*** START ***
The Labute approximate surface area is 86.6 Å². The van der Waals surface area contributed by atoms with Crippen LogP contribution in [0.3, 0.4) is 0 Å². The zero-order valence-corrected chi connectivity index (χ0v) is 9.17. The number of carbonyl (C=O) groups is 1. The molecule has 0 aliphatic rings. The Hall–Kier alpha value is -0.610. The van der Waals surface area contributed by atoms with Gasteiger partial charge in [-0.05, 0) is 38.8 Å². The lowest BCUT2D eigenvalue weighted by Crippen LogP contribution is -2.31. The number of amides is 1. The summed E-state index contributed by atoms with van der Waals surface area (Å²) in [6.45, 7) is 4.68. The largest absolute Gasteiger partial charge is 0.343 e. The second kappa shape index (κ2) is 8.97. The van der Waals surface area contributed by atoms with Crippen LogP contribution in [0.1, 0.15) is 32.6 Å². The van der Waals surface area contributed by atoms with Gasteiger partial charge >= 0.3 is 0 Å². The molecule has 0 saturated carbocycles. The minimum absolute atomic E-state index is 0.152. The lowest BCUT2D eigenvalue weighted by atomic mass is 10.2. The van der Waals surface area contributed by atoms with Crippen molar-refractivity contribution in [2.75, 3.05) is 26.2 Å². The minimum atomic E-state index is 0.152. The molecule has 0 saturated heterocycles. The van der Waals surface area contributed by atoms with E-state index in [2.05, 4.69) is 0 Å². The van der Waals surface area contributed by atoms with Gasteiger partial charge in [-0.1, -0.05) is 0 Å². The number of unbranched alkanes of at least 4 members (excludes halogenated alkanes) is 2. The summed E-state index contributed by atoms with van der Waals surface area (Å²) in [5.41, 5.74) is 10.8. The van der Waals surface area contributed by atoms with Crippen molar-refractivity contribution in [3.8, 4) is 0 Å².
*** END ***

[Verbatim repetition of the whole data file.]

The Labute approximate surface area is 86.6 Å². The van der Waals surface area contributed by atoms with Crippen LogP contribution in [0.3, 0.4) is 0 Å². The zero-order valence-corrected chi connectivity index (χ0v) is 9.17. The number of carbonyl (C=O) groups is 1. The molecule has 0 aliphatic rings. The Hall–Kier alpha value is -0.610. The van der Waals surface area contributed by atoms with Gasteiger partial charge in [-0.05, 0) is 38.8 Å². The lowest BCUT2D eigenvalue weighted by Crippen LogP contribution is -2.31. The number of amides is 1. The summed E-state index contributed by atoms with van der Waals surface area (Å²) in [6.45, 7) is 4.68. The largest absolute Gasteiger partial charge is 0.343 e. The second kappa shape index (κ2) is 8.97. The van der Waals surface area contributed by atoms with Crippen LogP contribution in [0.1, 0.15) is 32.6 Å². The van der Waals surface area contributed by atoms with Gasteiger partial charge >= 0.3 is 0 Å². The molecule has 0 saturated carbocycles. The minimum absolute atomic E-state index is 0.152. The lowest BCUT2D eigenvalue weighted by atomic mass is 10.2. The van der Waals surface area contributed by atoms with Crippen molar-refractivity contribution in [2.75, 3.05) is 26.2 Å². The minimum atomic E-state index is 0.152. The molecule has 0 saturated heterocycles. The van der Waals surface area contributed by atoms with E-state index in [2.05, 4.69) is 0 Å². The van der Waals surface area contributed by atoms with Gasteiger partial charge in [-0.1, -0.05) is 0 Å². The number of unbranched alkanes of at least 4 members (excludes halogenated alkanes) is 2. The summed E-state index contributed by atoms with van der Waals surface area (Å²) in [5.41, 5.74) is 10.8. The van der Waals surface area contributed by atoms with Crippen molar-refractivity contribution in [3.8, 4) is 0 Å².